WWII Female Flyer Changes History

Ring cockpit old
WWII WASP Margaret Ringenberg is featured in my book We Fought to Win: American WWII Veterans Share Their Stories

It’s a privilege to post about one of the women from my first book, We Fought to Win: American World War II Veterans Share Their Stories.

a Bk 1 WFW ebook

Margaret Ray Ringenberg served as a WASP (Women’s Air Service Pilots) during World War II. She seemed to be born to be in the air as you will read in the story below.

This spring I’m putting a book together about the women I’ve interviewed who were in the military during WWII. Margaret’s story in a greatly expanded version will be included. I’ll add more details about what the WASPs did during training, the determination it took to counter criticism from family and friends for wanting to serve their country, and after graduation how they helped our country as pilots. I’ve said it before — these were plucky, patriotic gals!

If you like the story, please leave a comment below. If you have read the book, please post a 1-3 sentence review at Amazon. I’d deeply appreciate it.

Thanks to every veteran reading this!



“Don’t quit now!” pleaded 21-year-old Margaret ‘Maggie’ Ray of Hoagland, Indiana. Carefully she steered the Bamboo Bomber through the skies over Washington D.C., easing back on the throttle. Peering out the window at the left engine, she was alarmed when a sudden vibration shook the aircraft. Scanning the instrument panel, she was relieved to see both engines were working, though the left appeared dangerously close to failure.

Below she could see the Potomac River and in the distance the Capitol Building. It was 1944 and Ray was a member of Women Airforce Service Pilots (WASP).

After graduating from Hoagland High School in 1940, Ray had obtained her private pilot’s license. In 1943, she applied to be a WASP and was thrilled to be accepted into the program which took place in Sweetwater, Texas.

Women pilots transported military personnel and supplies stateside. They also tested new aircraft and delivered planes. This allowed male pilots to fly combat missions overseas.

Ring Marsha bk cov pic (3)

As a WASP, Ray had passed check rides in a PT19, BT13, AT6 and UC78. She earned her instrument rating in a DC3 and co-piloted a B24 and C54. “My favorite plane was anything with wings and a propeller,” she said. “Every day was a new adventure.”

She thrilled in taking new, untested planes from the factories to military bases where they were needed. But flying old planes to the ‘bone yard’ could be nerve-wracking. She had picked up this twin-engine Cessna at Bradley Field in Connecticut. Her assignment was to deliver it to its final resting place in Montgomery, Alabama.

After several minutes of studying the ever-increasing vibration, Ray radioed to the control tower. “I’m going to land it,” she said. She preferred that to bailing out.

“Cleared to land,” she heard as the wheels touched down in a safe landing. Looking out the window, she was horrified to see gas pouring over the left engine. She quickly shut down the engines and exited without mishap.

From 1943-1944 Ray and other WASP flew 60 million miles of operational flights across the U.S. from aircraft factories to ports of embarkation and military training bases. They also towed targets for live anti-aircraft artillery practice, simulated strafing missions, and transported cargo.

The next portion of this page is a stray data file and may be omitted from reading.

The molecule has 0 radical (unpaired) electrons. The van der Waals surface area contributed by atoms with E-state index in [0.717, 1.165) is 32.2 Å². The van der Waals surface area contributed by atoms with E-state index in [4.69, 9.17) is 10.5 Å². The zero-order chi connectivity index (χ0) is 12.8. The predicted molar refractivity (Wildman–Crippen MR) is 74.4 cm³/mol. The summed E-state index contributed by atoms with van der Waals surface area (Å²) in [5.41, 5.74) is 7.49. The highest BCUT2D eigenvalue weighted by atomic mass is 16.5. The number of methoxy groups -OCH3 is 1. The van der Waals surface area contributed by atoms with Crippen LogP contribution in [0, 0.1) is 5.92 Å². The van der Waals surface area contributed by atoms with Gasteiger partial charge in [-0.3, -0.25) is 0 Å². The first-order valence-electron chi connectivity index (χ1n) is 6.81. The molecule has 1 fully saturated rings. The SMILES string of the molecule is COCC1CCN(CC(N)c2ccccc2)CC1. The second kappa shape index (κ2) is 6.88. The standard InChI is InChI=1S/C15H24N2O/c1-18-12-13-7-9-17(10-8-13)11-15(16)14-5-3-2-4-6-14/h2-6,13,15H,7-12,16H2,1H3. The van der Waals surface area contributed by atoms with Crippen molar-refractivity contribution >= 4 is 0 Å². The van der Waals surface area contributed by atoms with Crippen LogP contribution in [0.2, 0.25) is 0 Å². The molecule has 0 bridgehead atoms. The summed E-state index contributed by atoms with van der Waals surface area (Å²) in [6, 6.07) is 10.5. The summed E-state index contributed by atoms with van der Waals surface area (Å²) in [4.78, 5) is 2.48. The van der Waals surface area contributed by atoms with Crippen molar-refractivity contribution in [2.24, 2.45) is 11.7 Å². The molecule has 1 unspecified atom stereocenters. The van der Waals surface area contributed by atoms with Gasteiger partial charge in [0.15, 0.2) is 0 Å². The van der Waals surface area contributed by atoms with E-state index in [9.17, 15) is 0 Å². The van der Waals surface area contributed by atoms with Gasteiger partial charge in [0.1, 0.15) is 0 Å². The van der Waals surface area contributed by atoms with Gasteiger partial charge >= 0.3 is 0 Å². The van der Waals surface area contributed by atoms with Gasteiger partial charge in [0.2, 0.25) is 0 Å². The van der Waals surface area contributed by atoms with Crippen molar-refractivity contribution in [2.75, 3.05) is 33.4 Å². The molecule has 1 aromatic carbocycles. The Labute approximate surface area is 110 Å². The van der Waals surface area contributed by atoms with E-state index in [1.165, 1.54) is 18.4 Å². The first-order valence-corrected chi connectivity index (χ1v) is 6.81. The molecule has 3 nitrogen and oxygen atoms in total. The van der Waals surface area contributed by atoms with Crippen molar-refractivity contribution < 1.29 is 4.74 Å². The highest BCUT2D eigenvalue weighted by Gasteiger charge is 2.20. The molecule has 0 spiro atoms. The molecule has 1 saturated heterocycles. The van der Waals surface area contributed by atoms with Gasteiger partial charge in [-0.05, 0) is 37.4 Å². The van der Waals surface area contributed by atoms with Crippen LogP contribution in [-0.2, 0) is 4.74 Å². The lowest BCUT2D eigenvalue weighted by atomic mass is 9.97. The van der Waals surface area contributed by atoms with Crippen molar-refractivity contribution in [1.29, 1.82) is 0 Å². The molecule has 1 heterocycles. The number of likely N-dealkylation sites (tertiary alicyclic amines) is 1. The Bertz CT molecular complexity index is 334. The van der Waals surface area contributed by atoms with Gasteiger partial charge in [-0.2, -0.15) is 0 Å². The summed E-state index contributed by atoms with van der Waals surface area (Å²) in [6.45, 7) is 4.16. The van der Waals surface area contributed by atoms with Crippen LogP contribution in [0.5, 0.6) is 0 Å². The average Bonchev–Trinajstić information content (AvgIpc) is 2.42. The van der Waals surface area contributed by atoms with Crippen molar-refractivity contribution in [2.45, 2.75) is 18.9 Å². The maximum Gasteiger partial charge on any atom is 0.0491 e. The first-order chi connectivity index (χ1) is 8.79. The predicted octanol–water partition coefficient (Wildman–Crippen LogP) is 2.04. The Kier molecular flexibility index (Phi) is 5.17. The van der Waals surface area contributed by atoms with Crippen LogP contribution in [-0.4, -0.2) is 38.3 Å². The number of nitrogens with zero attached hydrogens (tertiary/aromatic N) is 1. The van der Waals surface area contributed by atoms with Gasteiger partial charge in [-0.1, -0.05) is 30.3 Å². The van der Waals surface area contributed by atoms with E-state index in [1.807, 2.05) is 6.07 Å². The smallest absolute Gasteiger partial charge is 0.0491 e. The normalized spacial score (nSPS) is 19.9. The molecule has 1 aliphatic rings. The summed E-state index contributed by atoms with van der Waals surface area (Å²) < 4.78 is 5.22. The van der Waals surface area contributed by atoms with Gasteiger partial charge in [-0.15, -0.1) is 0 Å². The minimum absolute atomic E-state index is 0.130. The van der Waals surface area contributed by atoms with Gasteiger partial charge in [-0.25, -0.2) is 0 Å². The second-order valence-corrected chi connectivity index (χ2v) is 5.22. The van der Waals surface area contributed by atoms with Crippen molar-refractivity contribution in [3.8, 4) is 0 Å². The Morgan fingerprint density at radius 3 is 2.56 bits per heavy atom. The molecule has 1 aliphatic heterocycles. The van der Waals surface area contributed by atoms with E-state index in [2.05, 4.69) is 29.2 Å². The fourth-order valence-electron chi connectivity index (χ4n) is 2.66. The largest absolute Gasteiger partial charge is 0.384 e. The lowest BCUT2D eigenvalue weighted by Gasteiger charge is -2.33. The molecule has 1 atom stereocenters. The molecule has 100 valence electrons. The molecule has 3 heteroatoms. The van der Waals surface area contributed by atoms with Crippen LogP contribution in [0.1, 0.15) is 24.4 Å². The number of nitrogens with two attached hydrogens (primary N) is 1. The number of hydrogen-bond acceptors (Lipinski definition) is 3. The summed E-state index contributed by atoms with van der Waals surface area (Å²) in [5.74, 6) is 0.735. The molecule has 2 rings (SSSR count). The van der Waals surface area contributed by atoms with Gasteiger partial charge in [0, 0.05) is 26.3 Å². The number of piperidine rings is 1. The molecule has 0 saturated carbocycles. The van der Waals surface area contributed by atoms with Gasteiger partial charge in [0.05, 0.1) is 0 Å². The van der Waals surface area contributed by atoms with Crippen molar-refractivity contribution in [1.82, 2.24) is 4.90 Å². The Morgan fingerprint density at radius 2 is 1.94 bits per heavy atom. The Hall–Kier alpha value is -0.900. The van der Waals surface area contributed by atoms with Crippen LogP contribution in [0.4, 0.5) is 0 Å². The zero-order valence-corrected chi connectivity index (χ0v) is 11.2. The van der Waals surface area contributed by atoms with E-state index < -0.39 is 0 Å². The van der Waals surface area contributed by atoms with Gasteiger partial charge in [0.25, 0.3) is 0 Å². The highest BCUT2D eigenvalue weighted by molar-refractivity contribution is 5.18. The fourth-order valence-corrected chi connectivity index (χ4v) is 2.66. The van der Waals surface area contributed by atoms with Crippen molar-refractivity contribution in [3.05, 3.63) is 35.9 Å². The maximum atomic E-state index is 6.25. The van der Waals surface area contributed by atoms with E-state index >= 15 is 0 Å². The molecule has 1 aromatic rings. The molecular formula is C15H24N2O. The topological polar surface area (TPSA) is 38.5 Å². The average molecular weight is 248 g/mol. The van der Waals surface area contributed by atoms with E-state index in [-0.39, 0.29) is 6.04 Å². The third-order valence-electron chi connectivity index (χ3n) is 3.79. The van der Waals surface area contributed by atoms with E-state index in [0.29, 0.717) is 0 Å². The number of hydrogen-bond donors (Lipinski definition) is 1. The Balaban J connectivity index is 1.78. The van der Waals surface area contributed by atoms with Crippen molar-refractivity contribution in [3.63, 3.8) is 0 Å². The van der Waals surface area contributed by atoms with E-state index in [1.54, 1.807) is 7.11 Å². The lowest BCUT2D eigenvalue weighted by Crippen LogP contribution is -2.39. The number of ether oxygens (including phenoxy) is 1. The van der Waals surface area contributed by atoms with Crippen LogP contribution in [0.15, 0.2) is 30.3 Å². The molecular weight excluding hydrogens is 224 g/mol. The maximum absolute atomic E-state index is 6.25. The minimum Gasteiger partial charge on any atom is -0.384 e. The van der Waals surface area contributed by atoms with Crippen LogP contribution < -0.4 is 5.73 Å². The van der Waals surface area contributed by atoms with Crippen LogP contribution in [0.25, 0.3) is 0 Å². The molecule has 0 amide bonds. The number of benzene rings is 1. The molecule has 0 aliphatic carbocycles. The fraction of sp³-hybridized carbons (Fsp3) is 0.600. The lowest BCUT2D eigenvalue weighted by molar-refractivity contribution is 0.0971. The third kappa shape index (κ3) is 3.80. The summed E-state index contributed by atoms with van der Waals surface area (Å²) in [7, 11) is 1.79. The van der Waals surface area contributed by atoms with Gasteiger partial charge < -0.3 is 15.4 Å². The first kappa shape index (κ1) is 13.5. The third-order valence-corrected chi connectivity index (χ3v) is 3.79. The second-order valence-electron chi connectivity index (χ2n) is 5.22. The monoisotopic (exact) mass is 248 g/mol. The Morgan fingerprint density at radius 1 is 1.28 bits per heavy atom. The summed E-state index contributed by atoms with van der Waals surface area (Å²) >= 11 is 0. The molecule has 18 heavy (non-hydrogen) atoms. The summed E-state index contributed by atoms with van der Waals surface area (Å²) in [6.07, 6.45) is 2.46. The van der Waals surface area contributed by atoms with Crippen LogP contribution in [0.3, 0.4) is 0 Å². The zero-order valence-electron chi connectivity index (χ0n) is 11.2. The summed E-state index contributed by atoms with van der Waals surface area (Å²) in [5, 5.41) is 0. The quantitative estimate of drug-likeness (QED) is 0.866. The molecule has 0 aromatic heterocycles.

Despite their skills, the WASPs were considered civilians and thus entitled to no military benefits. By summer 1944 the Allied were sent home seeking pilot positions. With their return Congress disbanded the WASP program.

Not to be put off by the change in status, Ray enlisted in the Reserves, earning the rank of First Lieutenant. She was discharged in 1947.

After the war, Ray gave flying lessons at Smith Field in Fort Wayne where she had learned to fly. She also flew for area businesses.

In 1946 she married Captain Morris Ringenberg of the Army Corps of Engineering. They became parents to two children. Morris Ringenberg died in 2003.

In 2007 Ringenberg was picked during the Gathering of Eagles at Maxwell Air Force Base in Alabama as one of 16 pilots who attained recognition in the field of aviation.

The following year she was inducted into the International Women in Aviation Pioneer Hall of Fame at the Women in Aviation International Conference in San Diego.

In her 70s she completing two world air races. She was awarded a Sagamore of the Wabash and was made a member of The Ninety Nines, Experimental Aircraft Association, Air Race Classic Association, Smith Field Association, and speaker for NASA Distinguished Lecture Series.

Television newscaster Tom Brokaw featured Ringenberg in a chapter of his book, The Greatest Generation. Her life is also chronicled in her autobiography Girls Can’t Be Pilots (Daedalus Press 1998) and a book written by her daughter Marsha J. Wright: Maggie Ray: World War II Air Force Pilot (Pen & Publish 2007). (Excerpts from the latter book were used in the opening of this story)

Ringenberg died of natural causes in 2008 in Osh Kosh, Wisconsin, at its world-famous air show. During her lifetime, she logged more than 40,000 flight hours in hundreds of aircraft.

In her later years Ringenberg attributed much of her success to her father, Albert Ray. “He always said there was nothing too hard for me to accomplish,” she said. “He believed I could do anything I put my mind to, including becoming a pilot.”






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